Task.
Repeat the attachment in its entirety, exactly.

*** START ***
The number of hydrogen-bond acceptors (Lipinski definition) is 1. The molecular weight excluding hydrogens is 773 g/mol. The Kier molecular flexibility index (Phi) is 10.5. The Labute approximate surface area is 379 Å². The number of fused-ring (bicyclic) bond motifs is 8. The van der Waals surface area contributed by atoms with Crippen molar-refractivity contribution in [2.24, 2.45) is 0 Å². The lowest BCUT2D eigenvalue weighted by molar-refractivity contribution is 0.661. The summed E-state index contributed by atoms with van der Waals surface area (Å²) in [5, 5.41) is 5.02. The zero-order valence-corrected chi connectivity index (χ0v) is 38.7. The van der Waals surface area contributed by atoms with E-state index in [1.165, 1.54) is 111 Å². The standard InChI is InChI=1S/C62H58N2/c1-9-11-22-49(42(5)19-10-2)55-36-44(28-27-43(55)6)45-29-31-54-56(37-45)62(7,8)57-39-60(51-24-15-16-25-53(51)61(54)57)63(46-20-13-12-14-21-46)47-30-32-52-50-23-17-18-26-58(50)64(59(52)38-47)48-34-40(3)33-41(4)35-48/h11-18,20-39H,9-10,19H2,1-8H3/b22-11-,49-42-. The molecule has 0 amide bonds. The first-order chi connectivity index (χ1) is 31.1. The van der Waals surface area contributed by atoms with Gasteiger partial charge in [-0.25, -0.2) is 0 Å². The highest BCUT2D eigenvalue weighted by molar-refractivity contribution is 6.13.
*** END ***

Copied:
The number of hydrogen-bond acceptors (Lipinski definition) is 1. The molecular weight excluding hydrogens is 773 g/mol. The Kier molecular flexibility index (Phi) is 10.5. The Labute approximate surface area is 379 Å². The number of fused-ring (bicyclic) bond motifs is 8. The van der Waals surface area contributed by atoms with Crippen molar-refractivity contribution in [2.24, 2.45) is 0 Å². The lowest BCUT2D eigenvalue weighted by molar-refractivity contribution is 0.661. The summed E-state index contributed by atoms with van der Waals surface area (Å²) in [5, 5.41) is 5.02. The zero-order valence-corrected chi connectivity index (χ0v) is 38.7. The van der Waals surface area contributed by atoms with E-state index in [1.165, 1.54) is 111 Å². The standard InChI is InChI=1S/C62H58N2/c1-9-11-22-49(42(5)19-10-2)55-36-44(28-27-43(55)6)45-29-31-54-56(37-45)62(7,8)57-39-60(51-24-15-16-25-53(51)61(54)57)63(46-20-13-12-14-21-46)47-30-32-52-50-23-17-18-26-58(50)64(59(52)38-47)48-34-40(3)33-41(4)35-48/h11-18,20-39H,9-10,19H2,1-8H3/b22-11-,49-42-. The molecule has 0 amide bonds. The first-order chi connectivity index (χ1) is 31.1. The van der Waals surface area contributed by atoms with Gasteiger partial charge in [-0.25, -0.2) is 0 Å². The highest BCUT2D eigenvalue weighted by molar-refractivity contribution is 6.13.